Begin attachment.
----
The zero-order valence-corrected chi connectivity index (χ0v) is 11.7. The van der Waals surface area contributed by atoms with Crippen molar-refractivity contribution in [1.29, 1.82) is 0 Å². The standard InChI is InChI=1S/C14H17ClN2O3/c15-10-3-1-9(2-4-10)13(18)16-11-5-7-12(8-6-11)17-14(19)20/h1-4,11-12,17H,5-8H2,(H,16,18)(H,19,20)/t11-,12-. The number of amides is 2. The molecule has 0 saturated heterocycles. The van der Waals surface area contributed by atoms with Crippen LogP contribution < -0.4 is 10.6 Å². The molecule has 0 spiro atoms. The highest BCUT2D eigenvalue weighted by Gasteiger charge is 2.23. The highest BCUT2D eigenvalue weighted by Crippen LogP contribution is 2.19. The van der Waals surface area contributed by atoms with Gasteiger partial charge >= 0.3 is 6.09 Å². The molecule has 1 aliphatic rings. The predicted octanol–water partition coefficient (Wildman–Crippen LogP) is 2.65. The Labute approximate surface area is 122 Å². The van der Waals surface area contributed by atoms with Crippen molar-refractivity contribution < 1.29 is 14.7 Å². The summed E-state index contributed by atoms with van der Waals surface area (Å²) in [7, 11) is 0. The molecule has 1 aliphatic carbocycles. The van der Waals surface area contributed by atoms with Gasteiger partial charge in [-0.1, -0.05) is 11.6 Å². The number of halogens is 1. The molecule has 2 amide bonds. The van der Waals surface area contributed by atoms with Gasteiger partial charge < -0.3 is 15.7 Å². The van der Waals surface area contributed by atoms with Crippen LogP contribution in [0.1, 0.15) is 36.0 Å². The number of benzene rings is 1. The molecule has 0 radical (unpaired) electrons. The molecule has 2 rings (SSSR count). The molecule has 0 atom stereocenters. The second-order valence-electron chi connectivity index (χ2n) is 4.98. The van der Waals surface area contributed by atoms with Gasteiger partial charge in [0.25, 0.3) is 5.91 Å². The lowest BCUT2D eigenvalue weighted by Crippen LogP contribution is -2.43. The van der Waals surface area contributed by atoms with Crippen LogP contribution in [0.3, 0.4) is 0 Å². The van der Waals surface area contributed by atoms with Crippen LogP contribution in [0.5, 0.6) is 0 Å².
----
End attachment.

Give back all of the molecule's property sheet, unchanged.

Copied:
The zero-order valence-corrected chi connectivity index (χ0v) is 11.7. The van der Waals surface area contributed by atoms with Crippen molar-refractivity contribution in [1.29, 1.82) is 0 Å². The standard InChI is InChI=1S/C14H17ClN2O3/c15-10-3-1-9(2-4-10)13(18)16-11-5-7-12(8-6-11)17-14(19)20/h1-4,11-12,17H,5-8H2,(H,16,18)(H,19,20)/t11-,12-. The number of amides is 2. The molecule has 0 saturated heterocycles. The van der Waals surface area contributed by atoms with Crippen LogP contribution < -0.4 is 10.6 Å². The molecule has 0 spiro atoms. The highest BCUT2D eigenvalue weighted by Gasteiger charge is 2.23. The highest BCUT2D eigenvalue weighted by Crippen LogP contribution is 2.19. The van der Waals surface area contributed by atoms with Gasteiger partial charge >= 0.3 is 6.09 Å². The molecule has 1 aliphatic rings. The predicted octanol–water partition coefficient (Wildman–Crippen LogP) is 2.65. The Labute approximate surface area is 122 Å². The van der Waals surface area contributed by atoms with Crippen molar-refractivity contribution < 1.29 is 14.7 Å². The summed E-state index contributed by atoms with van der Waals surface area (Å²) in [7, 11) is 0. The molecule has 1 aliphatic carbocycles. The van der Waals surface area contributed by atoms with Gasteiger partial charge in [-0.1, -0.05) is 11.6 Å². The number of halogens is 1. The molecule has 2 amide bonds. The van der Waals surface area contributed by atoms with Gasteiger partial charge < -0.3 is 15.7 Å². The van der Waals surface area contributed by atoms with Crippen LogP contribution in [0.1, 0.15) is 36.0 Å². The number of benzene rings is 1. The molecule has 0 radical (unpaired) electrons. The molecule has 2 rings (SSSR count). The molecule has 0 atom stereocenters. The second-order valence-electron chi connectivity index (χ2n) is 4.98. The van der Waals surface area contributed by atoms with Gasteiger partial charge in [0.25, 0.3) is 5.91 Å². The lowest BCUT2D eigenvalue weighted by Crippen LogP contribution is -2.43. The van der Waals surface area contributed by atoms with Crippen LogP contribution in [0.3, 0.4) is 0 Å². The van der Waals surface area contributed by atoms with Crippen LogP contribution in [0.5, 0.6) is 0 Å².